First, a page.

12 Easy Ways to Protect Your Payment Card Details

Here are twelve guidelines to help protect your credit card activity.


12 Easy Ways to Protect Your Debit and Credit Card Details

Credit and debit cards have become a preferred way of purchasing for many people. They are convenient, accepted by most stores, eliminate the need to carry cash, are often easier to use than a check. Along with these benefits, comes the risk that a thief will steal your card or your card information. If that happens, the thief can then charge purchases to your account. Here are twelve guidelines to protect your card activities:

  1. Never write your PIN numbers on your cards.
  2. Never give card information over the phone unless you initiated the call.
  3. If your credit card or checking statement does not arrive as expected, contact the issuing company to make sure that someone has not changed your address and started receiving your statements.
  4. When writing a check to pay your credit card bill, do not put the full credit card account number on the memo line.  Just use the last four digits.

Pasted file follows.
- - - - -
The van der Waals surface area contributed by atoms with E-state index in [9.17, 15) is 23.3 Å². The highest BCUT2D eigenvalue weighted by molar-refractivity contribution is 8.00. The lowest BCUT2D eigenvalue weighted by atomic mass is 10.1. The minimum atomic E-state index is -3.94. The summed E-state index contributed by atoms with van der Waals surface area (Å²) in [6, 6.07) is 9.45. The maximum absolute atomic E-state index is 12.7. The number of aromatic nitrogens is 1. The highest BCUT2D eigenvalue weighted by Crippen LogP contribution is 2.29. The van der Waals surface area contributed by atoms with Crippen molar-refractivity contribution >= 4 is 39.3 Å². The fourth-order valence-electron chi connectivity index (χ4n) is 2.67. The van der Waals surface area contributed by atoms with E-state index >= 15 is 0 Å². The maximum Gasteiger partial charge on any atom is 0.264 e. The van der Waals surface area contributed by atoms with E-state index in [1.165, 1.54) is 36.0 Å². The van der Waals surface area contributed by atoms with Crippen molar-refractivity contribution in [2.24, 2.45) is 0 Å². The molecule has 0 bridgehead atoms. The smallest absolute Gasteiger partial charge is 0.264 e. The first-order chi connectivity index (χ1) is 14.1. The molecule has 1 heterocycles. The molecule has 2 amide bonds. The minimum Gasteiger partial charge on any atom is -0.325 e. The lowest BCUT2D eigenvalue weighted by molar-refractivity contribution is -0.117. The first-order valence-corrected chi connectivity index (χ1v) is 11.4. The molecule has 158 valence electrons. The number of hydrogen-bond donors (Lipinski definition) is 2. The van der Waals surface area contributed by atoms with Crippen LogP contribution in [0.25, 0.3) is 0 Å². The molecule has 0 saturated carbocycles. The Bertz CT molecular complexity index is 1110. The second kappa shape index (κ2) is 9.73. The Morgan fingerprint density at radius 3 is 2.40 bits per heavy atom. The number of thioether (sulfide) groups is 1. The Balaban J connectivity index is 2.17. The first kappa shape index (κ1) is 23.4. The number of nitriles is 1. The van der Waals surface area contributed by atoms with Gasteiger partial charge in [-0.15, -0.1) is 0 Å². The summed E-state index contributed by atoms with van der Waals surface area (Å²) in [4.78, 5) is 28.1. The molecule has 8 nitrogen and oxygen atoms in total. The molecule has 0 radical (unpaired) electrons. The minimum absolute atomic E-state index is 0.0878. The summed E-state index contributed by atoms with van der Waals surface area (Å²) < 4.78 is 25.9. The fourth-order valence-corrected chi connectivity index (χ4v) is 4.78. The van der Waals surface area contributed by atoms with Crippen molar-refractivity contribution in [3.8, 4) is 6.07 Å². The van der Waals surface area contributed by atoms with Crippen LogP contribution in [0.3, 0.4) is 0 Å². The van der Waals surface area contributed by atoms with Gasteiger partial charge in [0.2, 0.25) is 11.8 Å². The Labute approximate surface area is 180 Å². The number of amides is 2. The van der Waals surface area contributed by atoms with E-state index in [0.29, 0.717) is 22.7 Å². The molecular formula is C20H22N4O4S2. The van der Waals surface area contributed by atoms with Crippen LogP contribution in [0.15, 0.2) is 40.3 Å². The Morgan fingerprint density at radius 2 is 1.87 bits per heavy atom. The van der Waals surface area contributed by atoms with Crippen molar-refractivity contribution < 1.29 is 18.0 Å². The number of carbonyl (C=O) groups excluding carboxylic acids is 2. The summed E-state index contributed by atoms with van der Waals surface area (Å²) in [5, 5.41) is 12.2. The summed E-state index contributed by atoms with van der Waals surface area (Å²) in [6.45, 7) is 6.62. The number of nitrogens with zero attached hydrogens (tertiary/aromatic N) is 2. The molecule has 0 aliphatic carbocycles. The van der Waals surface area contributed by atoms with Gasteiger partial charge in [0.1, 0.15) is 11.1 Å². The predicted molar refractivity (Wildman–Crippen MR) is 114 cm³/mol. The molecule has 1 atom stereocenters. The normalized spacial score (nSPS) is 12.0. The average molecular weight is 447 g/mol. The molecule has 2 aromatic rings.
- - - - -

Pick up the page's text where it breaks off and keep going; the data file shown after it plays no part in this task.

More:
5. Do not use your card at an ATM, gas station, or retail store that has card reader that appears to have been tampered with. These machines may have been manipulated by criminals using skimming devices to steal your card information. If you notice anything suspicious, contact your bank or card issuing company. They are more than willing to work with you to look into it and resolve the matter.
  6. Only have as many cards as you need and carry as few as possible.
  7. If you are expecting a new or re-issued credit or debit card and don’t receive it, contact the issuing company or bank right away.
  8. Activate and sign any new cards as soon as you get them. 
  9. Never lend your card to someone else because they could use it improperly or it could be stolen.
  10. Always total the receipt and draw lines through unused spaces on the receipt.  This is especially important at restaurants.
  11. Never sign a blank charge slip.
  12. When using your card, be sure to get it back and take the receipt.  This way you can compare them to your account statement.

In case you have problems, there are some steps you should take.

  • If your card is lost, contact the issuing company or bank immediately.
  • If you believe your card was stolen, contact the police and the issuing company or bank.
  • If your wallet or purse is stolen, contact all your card issuers to report the theft.
  • Most card companies have a toll-free numbers for reporting stolen or missing cards.

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